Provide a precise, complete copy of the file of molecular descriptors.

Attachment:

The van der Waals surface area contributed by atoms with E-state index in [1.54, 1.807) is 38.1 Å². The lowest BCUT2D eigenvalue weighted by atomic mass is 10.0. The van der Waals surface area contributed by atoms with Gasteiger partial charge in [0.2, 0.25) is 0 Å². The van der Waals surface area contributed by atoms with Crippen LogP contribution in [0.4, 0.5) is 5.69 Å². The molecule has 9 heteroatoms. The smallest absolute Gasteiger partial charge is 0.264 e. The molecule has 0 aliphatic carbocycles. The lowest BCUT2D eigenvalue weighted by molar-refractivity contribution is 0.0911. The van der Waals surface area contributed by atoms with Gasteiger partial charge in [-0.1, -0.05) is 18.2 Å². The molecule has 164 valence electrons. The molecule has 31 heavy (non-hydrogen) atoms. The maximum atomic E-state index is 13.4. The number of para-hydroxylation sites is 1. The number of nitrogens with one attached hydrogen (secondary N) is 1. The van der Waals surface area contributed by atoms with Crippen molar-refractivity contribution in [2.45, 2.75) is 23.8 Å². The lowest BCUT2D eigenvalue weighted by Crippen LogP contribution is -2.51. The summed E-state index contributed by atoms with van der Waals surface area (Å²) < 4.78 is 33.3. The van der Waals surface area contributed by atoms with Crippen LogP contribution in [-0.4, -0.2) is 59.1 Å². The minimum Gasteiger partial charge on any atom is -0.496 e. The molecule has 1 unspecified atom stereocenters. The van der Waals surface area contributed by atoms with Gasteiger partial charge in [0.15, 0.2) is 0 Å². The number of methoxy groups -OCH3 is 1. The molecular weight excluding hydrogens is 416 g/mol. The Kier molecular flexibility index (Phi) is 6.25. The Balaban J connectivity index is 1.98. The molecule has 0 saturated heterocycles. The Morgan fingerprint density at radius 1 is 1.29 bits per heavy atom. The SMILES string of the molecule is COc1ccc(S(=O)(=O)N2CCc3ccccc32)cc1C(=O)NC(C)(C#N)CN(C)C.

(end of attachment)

The van der Waals surface area contributed by atoms with E-state index in [1.54, 1.807) is 38.1 Å². The lowest BCUT2D eigenvalue weighted by atomic mass is 10.0. The van der Waals surface area contributed by atoms with Gasteiger partial charge in [0.2, 0.25) is 0 Å². The van der Waals surface area contributed by atoms with Crippen LogP contribution in [0.4, 0.5) is 5.69 Å². The molecule has 9 heteroatoms. The smallest absolute Gasteiger partial charge is 0.264 e. The molecule has 0 aliphatic carbocycles. The lowest BCUT2D eigenvalue weighted by molar-refractivity contribution is 0.0911. The van der Waals surface area contributed by atoms with Gasteiger partial charge in [-0.1, -0.05) is 18.2 Å². The molecule has 164 valence electrons. The molecule has 31 heavy (non-hydrogen) atoms. The maximum atomic E-state index is 13.4. The number of para-hydroxylation sites is 1. The number of nitrogens with one attached hydrogen (secondary N) is 1. The van der Waals surface area contributed by atoms with Crippen molar-refractivity contribution in [2.45, 2.75) is 23.8 Å². The lowest BCUT2D eigenvalue weighted by Crippen LogP contribution is -2.51. The summed E-state index contributed by atoms with van der Waals surface area (Å²) < 4.78 is 33.3. The van der Waals surface area contributed by atoms with Crippen LogP contribution in [-0.4, -0.2) is 59.1 Å². The minimum Gasteiger partial charge on any atom is -0.496 e. The molecule has 1 unspecified atom stereocenters. The van der Waals surface area contributed by atoms with Gasteiger partial charge in [0.15, 0.2) is 0 Å². The number of methoxy groups -OCH3 is 1. The molecular weight excluding hydrogens is 416 g/mol. The Kier molecular flexibility index (Phi) is 6.25. The Balaban J connectivity index is 1.98. The molecule has 0 saturated heterocycles. The Morgan fingerprint density at radius 1 is 1.29 bits per heavy atom. The SMILES string of the molecule is COc1ccc(S(=O)(=O)N2CCc3ccccc32)cc1C(=O)NC(C)(C#N)CN(C)C.